In Death Valley, where the distant patter of rain is long forgotten and must sometimes seem like a dream, a barrel cactus cheerfully blooms amid the cracked mud. As the top layer of earth peels away, it takes on the appearance of smooth shaved chocolate and reveals a deeper and equally impenetrable layer below. We see the signs of rain the thirsty mud that expanded then dried and curled up, the green of the cactus, the lizard but in one of the planets hottest, driest places, rain is an occasional and capricious character. The remarkable quality of life in the desert is its ability to conserve our planets singular and most precious resource: water, and the desert affords us an opportunity to reflect on our own conservation of water in our society. With over 1 billion people lacking access to safe drinking water, perhaps this Barrel Cactus and Great Basin Collared Lizard may have a patient lesson for us. They both have an incredible capacity to tolerate Death Valleys unforgiving environment through water and energy conservation strategies, and yet both live abundantly. Painted during a time when Shute was on sabbatical from the corporate world, the title of this painting, Crackin Up, may be subtly alluding to the fragility of the human state as much as it is about the mud she represents here. There are rhythms in nature and in human lives and societies; we go through times of drought and dormancy, immense growth and bloom. Just as the welcome rains are sure to come again to reinvigorate this diverse, geological desert wonder, Shute shows us that we can experience the seasons of our own lives with grace, by taking times of dormancy to store up energy and then share our gifts when the right season comes along.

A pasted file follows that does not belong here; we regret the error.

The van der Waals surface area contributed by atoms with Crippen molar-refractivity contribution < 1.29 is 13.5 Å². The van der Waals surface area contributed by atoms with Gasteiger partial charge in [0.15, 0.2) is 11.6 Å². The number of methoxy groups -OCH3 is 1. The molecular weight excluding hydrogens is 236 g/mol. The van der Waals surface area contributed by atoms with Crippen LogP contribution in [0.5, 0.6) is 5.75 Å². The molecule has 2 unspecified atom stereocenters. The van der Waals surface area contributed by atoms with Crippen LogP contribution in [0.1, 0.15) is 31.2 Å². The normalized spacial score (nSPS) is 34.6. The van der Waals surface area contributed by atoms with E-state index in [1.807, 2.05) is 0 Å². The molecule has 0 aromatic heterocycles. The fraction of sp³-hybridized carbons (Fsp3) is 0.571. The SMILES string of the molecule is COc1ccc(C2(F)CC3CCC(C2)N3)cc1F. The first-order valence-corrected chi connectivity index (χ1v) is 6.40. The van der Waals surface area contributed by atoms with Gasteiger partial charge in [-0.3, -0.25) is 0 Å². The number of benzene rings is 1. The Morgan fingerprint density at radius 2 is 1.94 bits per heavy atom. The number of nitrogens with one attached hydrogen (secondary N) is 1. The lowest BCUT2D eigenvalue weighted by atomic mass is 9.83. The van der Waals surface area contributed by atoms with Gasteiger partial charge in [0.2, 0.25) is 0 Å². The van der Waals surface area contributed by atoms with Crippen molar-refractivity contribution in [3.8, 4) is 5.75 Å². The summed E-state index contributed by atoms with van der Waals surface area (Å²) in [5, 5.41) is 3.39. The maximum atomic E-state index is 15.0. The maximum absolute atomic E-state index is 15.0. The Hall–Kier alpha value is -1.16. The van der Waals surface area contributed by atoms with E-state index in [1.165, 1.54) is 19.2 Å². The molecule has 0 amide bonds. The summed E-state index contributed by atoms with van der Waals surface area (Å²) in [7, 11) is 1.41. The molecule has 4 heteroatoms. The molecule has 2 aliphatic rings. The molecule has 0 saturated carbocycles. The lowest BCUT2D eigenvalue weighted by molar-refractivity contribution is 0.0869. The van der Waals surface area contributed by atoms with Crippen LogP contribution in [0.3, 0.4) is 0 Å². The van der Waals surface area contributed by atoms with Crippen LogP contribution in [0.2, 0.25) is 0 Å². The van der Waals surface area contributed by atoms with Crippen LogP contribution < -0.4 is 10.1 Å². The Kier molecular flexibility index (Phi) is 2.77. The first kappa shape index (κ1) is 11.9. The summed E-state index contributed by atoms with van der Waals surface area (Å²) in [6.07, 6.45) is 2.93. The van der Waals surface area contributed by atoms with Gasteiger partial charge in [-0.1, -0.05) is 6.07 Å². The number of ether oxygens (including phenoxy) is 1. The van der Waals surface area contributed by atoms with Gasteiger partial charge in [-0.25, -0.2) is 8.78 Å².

November 7th, 2009
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